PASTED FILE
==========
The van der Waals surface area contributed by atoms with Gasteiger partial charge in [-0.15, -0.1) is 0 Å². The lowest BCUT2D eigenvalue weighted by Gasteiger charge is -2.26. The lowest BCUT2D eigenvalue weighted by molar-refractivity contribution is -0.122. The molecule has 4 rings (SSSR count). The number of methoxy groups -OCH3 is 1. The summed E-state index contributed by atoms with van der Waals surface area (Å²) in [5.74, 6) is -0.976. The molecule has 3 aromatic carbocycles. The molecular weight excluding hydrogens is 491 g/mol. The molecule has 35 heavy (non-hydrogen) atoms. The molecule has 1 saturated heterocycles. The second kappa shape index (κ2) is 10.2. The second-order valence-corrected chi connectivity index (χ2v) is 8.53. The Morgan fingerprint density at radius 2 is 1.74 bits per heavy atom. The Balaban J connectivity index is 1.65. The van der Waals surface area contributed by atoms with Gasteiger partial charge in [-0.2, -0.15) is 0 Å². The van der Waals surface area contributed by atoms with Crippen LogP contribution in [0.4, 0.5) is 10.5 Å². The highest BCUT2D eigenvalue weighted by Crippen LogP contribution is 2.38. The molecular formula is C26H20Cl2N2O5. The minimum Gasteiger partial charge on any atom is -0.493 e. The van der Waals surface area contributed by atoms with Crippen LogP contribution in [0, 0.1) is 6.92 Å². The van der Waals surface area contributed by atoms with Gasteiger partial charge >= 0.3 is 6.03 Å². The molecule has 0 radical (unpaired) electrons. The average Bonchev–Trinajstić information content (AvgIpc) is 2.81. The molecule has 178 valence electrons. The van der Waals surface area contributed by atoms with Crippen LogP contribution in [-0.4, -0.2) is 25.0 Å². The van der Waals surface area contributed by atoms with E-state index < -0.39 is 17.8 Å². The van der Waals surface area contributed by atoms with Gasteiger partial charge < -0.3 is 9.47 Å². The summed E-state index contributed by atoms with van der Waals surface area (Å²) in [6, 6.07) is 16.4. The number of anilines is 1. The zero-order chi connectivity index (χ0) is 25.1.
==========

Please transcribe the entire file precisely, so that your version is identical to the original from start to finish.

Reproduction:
The van der Waals surface area contributed by atoms with Gasteiger partial charge in [-0.15, -0.1) is 0 Å². The lowest BCUT2D eigenvalue weighted by Gasteiger charge is -2.26. The lowest BCUT2D eigenvalue weighted by molar-refractivity contribution is -0.122. The molecule has 4 rings (SSSR count). The number of methoxy groups -OCH3 is 1. The summed E-state index contributed by atoms with van der Waals surface area (Å²) in [5.74, 6) is -0.976. The molecule has 3 aromatic carbocycles. The molecular weight excluding hydrogens is 491 g/mol. The molecule has 35 heavy (non-hydrogen) atoms. The molecule has 1 saturated heterocycles. The second kappa shape index (κ2) is 10.2. The second-order valence-corrected chi connectivity index (χ2v) is 8.53. The Morgan fingerprint density at radius 2 is 1.74 bits per heavy atom. The Balaban J connectivity index is 1.65. The van der Waals surface area contributed by atoms with Gasteiger partial charge in [-0.2, -0.15) is 0 Å². The van der Waals surface area contributed by atoms with Crippen LogP contribution in [0.4, 0.5) is 10.5 Å². The highest BCUT2D eigenvalue weighted by Crippen LogP contribution is 2.38. The molecular formula is C26H20Cl2N2O5. The minimum Gasteiger partial charge on any atom is -0.493 e. The van der Waals surface area contributed by atoms with Crippen LogP contribution in [0, 0.1) is 6.92 Å². The van der Waals surface area contributed by atoms with Gasteiger partial charge >= 0.3 is 6.03 Å². The molecule has 0 radical (unpaired) electrons. The average Bonchev–Trinajstić information content (AvgIpc) is 2.81. The molecule has 178 valence electrons. The van der Waals surface area contributed by atoms with Crippen LogP contribution in [-0.4, -0.2) is 25.0 Å². The van der Waals surface area contributed by atoms with E-state index < -0.39 is 17.8 Å². The van der Waals surface area contributed by atoms with Gasteiger partial charge < -0.3 is 9.47 Å². The summed E-state index contributed by atoms with van der Waals surface area (Å²) in [6, 6.07) is 16.4. The number of anilines is 1. The zero-order chi connectivity index (χ0) is 25.1.